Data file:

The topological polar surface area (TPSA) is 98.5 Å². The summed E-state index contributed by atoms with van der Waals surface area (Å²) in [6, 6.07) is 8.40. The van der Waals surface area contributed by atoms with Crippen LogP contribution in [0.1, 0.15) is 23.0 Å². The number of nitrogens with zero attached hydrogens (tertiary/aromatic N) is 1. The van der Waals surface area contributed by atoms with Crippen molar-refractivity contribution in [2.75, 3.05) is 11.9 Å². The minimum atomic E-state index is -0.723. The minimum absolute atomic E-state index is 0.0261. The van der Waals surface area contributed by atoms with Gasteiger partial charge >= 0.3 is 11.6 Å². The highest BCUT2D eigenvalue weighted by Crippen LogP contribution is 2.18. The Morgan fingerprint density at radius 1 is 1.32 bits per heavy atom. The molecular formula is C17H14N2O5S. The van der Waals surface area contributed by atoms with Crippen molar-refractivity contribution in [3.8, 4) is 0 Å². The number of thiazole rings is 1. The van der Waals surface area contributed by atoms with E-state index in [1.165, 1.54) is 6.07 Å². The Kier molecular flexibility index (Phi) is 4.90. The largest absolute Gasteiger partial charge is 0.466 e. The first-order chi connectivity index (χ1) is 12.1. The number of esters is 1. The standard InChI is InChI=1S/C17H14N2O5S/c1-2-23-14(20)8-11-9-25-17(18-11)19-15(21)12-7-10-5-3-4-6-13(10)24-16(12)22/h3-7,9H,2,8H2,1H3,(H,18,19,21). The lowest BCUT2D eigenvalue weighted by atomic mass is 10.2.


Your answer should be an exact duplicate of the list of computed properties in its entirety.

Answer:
The topological polar surface area (TPSA) is 98.5 Å². The summed E-state index contributed by atoms with van der Waals surface area (Å²) in [6, 6.07) is 8.40. The van der Waals surface area contributed by atoms with Crippen LogP contribution in [0.1, 0.15) is 23.0 Å². The number of nitrogens with zero attached hydrogens (tertiary/aromatic N) is 1. The van der Waals surface area contributed by atoms with Crippen molar-refractivity contribution in [2.75, 3.05) is 11.9 Å². The minimum atomic E-state index is -0.723. The minimum absolute atomic E-state index is 0.0261. The van der Waals surface area contributed by atoms with Gasteiger partial charge >= 0.3 is 11.6 Å². The highest BCUT2D eigenvalue weighted by Crippen LogP contribution is 2.18. The Morgan fingerprint density at radius 1 is 1.32 bits per heavy atom. The molecular formula is C17H14N2O5S. The van der Waals surface area contributed by atoms with Crippen molar-refractivity contribution in [3.8, 4) is 0 Å². The number of thiazole rings is 1. The van der Waals surface area contributed by atoms with E-state index in [1.165, 1.54) is 6.07 Å². The Kier molecular flexibility index (Phi) is 4.90. The largest absolute Gasteiger partial charge is 0.466 e. The first-order chi connectivity index (χ1) is 12.1. The number of esters is 1. The standard InChI is InChI=1S/C17H14N2O5S/c1-2-23-14(20)8-11-9-25-17(18-11)19-15(21)12-7-10-5-3-4-6-13(10)24-16(12)22/h3-7,9H,2,8H2,1H3,(H,18,19,21). The lowest BCUT2D eigenvalue weighted by atomic mass is 10.2.